“Our initial investigation points that these attacks were carried out by jihadi forces with the help of local militant groups.” Which do you think is more likely — that Muslims in India and the West will protest against this jihad violence, or that they will protest against efforts by non-Muslims to investigate it and to try to implement ways to head it off in the future?
Of course it’s a rhetorical question, for the behavior of even the most “moderate” of self-proclaimed moderate Muslim groups has been consistent since 9/11 and before that as well: Islamic terrorism? Not worth noting, except with bland condemnations of undefined “terrorism.” Non-Muslims speaking about Islamic terrorism and calling upon all free people to resist it? That is worth noting — and greeting with cries of “Hate!” and “Islamophobia!”
“Indian Mujahideen claim responsibility for Assam blasts,” from the Daily Times, November 1 (thanks to Infidel Hindu):
GUWAHATI: A little-known Islamic group claimed responsibility in a text message to a news channel Friday for serial blasts in India’s Assam that claimed 76 lives on Thursday, police said. The group, identifying itself as the “˜Islamic Security Force-Indian Mujahideen”, warned such attacks would continue in the Assam state, police said.
“The Islamic Security Force-Indian Mujahedeen takes the responsibility for yesterday’s blasts,” said the text message sent to the Newslive television network in Assam. “We warn all of Assam and India for situations like this in the future and we thank all our holy members and partners,” added the message.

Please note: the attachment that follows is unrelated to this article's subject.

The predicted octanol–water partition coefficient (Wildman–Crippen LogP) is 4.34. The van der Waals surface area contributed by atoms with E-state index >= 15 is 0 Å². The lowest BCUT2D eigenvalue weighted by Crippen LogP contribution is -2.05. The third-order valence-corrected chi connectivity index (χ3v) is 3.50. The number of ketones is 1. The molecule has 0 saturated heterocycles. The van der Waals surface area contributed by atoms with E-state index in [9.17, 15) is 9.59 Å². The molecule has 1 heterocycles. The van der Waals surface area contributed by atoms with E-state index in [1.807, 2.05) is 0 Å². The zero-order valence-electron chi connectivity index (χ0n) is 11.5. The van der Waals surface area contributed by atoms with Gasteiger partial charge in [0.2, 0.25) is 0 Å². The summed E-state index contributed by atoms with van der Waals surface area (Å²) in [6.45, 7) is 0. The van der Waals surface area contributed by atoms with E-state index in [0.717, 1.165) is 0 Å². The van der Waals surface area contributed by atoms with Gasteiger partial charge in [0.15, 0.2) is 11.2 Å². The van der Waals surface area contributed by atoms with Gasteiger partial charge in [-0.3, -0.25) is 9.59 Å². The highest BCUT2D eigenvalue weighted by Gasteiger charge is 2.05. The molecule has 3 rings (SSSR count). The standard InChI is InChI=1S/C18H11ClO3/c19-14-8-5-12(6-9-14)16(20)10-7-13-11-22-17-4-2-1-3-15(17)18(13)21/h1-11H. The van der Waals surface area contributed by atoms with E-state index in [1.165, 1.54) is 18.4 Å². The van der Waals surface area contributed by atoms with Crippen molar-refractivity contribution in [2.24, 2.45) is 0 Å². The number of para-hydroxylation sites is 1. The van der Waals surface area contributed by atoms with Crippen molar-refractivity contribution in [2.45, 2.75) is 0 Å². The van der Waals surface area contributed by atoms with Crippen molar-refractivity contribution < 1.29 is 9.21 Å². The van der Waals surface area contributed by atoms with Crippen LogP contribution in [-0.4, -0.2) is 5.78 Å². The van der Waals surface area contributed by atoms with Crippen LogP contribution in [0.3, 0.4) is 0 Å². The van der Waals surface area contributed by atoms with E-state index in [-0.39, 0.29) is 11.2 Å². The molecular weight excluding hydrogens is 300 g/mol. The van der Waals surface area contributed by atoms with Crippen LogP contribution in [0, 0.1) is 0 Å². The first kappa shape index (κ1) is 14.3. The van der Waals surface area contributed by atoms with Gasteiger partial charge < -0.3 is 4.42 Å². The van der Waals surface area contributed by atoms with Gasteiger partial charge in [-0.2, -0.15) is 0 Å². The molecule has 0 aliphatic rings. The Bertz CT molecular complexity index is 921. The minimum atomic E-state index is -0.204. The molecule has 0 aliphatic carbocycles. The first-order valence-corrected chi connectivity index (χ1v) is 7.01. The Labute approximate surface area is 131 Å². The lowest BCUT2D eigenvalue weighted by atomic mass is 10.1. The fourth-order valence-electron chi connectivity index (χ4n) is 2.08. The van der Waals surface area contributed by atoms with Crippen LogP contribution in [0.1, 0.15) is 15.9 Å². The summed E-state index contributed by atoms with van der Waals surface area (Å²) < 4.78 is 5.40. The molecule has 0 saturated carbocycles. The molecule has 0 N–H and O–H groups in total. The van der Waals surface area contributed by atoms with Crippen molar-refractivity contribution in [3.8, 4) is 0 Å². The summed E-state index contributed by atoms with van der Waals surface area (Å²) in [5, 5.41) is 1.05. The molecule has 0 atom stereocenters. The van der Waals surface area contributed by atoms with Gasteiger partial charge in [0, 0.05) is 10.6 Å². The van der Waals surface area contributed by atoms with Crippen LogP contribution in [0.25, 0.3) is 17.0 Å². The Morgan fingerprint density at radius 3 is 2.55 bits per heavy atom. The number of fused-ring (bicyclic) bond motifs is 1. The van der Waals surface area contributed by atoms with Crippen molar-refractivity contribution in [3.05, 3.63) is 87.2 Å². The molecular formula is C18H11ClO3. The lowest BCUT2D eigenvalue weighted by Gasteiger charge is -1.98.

A police spokesman said the group was believed to have come into existence in 2000 in western Assam, where tribal Bodo militants are campaigning against Muslim settlers from nearby Bangladesh. The group has not been active recently in Assam, where more than a dozen militant groups are campaigning for demands ranging from independence to greater autonomy.
The police’s suspicion had centred on the rebel United Liberation Front of Assam (ULFA), which has been fighting for an independent homeland since 1979, but the ULFA had denied its involvement. Bangladesh-based Harkat-ul-Jihad al-Islami was also a suspect, Reuters reported.
“Our initial investigation points that these attacks were carried out by jihadi forces with the help of local militant groups,” Khagen Sharma, inspector general of police in Assam and chief of Assam’s intelligence services, told Reuters. “We had information about jihadi and ULFA elements planning strikes in Assam,” Reuters quoted Assam Chief Minister Tarun Gogoi as saying….